# Problems with a shunting yard algorithm

I have successfully implemented a shunting yard algorithm in java. The algorithm itself was simple however I am having trouble with the tokenizer. Currently the algorithm works with everything I want excluding one thing. How can I tell the difference between subtraction(-) and negative (-)

such as 4-3 is subtraction but -4+3 is negative

I now know how to find out when it should be a negative and when it should be a minus, but where in the algorithm should it be placed because if you use it like a function it wont always work for example

3 + 4 * 2 / -( 1 − 5 ) ^ 2 ^ 3

when 1-5 becomes -4 it will become 4 before it gets squared and cubed

just like 3 + 4 * 2 / cos( 1 − 5 ) ^ 2 ^ 3 , you would take the cosine before squaring and cubing

but in real math you wouldn’t with a - because what your really saying is 3 + 4 * 2 / -(( 1 − 5 ) ^ 2 ^ 3) in order to have the right value

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I added the 'java' tag, I thought it might get your question more views. –  Trevor Boyle Mar 9 '11 at 0:03

It sounds like you're doing a lex-then-parse style parser, where you're going to need a simple state machine in the lexer in order to get separate tokens for unary and binary minus. (In a PEG parser, this isn't something you have to worry about.)

In JavaCC, you would have a `DEFAULT` state, where you would consider the `-` character to be `UNARY_MINUS`. When you tokenized the end of a primary expression (either a closing paren, or an integer, based on the examples you gave), then you would switch to the `INFIX` state where `-` would be considered to be `INFIX_MINUS`. Once you encountered any infix operator, you would return to the `DEFAULT` state.

If you're rolling your own, it might be a bit simpler than that. Look at this Python code for a clever way of doing it. Basically, when you encounter a `-`, you just check to see if the previous token was an infix operator. That example uses the string `"-u"` to represent the unary minus token, which is convenient for an informal tokenization. Best I can tell, the Python example does fail to handle case where a `-` follows an open paren, or comes at the beginning of the input. Those should be considered unary as well.

In order for unary minus to be handled correctly in the shunting-yard algorithm itself, it needs to have higher precedence than any of the infix operators, and it needs to marked as right-associative. (Make sure you handle right-associativity. You may have left it out since the rest of your operators are left-associative.) This is clear enough in the Python code (although I would use some kind of struct rather than two separate maps).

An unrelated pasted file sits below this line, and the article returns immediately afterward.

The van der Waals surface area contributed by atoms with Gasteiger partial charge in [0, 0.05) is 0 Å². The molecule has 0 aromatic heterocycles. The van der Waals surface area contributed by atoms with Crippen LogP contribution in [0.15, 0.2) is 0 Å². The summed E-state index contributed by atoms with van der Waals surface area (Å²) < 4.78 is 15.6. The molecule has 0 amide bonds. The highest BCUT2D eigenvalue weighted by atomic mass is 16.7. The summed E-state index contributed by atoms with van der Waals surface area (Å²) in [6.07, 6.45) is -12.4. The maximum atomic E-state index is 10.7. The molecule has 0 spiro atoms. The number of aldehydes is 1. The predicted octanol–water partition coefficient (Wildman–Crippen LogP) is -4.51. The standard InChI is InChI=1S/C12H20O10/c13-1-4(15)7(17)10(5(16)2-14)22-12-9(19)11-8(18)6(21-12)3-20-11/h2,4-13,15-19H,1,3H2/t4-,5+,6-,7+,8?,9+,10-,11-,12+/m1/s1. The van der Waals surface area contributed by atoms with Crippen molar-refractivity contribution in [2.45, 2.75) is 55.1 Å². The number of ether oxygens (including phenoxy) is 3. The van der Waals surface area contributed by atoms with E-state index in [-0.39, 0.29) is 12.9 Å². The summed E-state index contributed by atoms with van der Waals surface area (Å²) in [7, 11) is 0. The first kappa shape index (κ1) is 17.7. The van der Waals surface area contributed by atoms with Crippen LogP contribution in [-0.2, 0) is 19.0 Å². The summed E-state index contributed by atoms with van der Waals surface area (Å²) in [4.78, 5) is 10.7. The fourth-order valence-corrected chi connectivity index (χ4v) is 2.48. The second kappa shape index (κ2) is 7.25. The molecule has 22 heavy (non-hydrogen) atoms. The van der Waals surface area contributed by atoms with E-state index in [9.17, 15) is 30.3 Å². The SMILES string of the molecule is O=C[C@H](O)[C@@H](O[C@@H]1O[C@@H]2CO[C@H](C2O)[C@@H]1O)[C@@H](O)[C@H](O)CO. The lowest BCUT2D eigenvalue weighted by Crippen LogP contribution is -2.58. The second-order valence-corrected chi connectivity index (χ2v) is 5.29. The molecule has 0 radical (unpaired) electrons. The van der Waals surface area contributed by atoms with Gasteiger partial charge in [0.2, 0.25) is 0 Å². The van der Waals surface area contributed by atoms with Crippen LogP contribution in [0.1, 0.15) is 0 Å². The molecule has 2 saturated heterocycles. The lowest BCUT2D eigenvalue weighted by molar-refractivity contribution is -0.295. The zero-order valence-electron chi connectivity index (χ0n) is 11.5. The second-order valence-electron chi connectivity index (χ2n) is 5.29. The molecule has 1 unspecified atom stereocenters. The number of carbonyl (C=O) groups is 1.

When it comes time to evaluate, you will need to handle unary operators a little differently, since you only need to pop one number off the stack, rather than two. Depending on what your implementation looks like, it may be easier to just go through the list and replace every occurrence of `"-u"` with `[-1, "*"]`.

If you can follow Python at all, you should be able to see everything I'm talking about in the example I linked to. I find the code to be a bit easier to read than the C version that someone else mentioned. Also, if you're curious, I did a little write-up a while back about using shunting-yard in Ruby, but I handled unary operators as a separate nonterminal, so they are not shown.

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In particular, one of those answers references a solution in C that handles unary minus.

Basically, you have to recognize a unary minus based on the appearance of the minus sign in positions where a binary operator can't be, and make a different token for it, as it has different precedence.

Dijkstra's original paper doesn't too clearly explain how he dealt with this, but the unary minus was listed as a separate operator.

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the standard shunting yard algorithm deosn't support them, im trying to modify it to support them. Wolfram alpha, texas instruments, wolfram mathematica, microsoft math ect.. support them though and all of those use a version of the shunting yard algorithm –  The Dude Mar 9 '11 at 1:24

In your lexer, you can implement this pseudo-logic:

``````if (symbol == '-') {
if (previousToken is a number
OR previousToken is an identifier
OR previousToken is a function) {
currentToken = SUBTRACT;
} else {
currentToken = NEGATION;
}
}
``````

You can set up negation to have a precedence higher than multiply and divide, but lower than exponentiation. You can also set it up to be right associative (just like '^'). Then you just need to integrate the precedence and associativity into the algorithm as described on Wikipedia's page.

If the token is an operator, o1, then: while there is an operator token, o2, at the top of the stack, and either o1 is left-associative and its precedence is less than or equal to that of o2, or o1 has precedence less than that of o2, pop o2 off the stack, onto the output queue; push o1 onto the stack.

I ended up implementing this corresponding code:

``````} else if (nextToken instanceof Operator) {
final Operator o1 = (Operator) nextToken;

while (!stack.isEmpty() && stack.peek() instanceof Operator) {
final Operator o2 = (Operator) stack.peek();

if ((o1.associativity == Associativity.LEFT && o1.precedence <= o2.precedence)
|| (o1.associativity == Associativity.RIGHT && o1.precedence < o2.precedence)) {
popStackTopToOutput();
} else {
break;
}
}

stack.push(nextToken);
}
``````

Austin Taylor is quite right that you only need to pop off one number for a unary operator:

``````if (token is operator negate) {
operand = pop;
push operand * -1;
}
``````

Example project:

https://github.com/Digipom/Calculator-for-Android/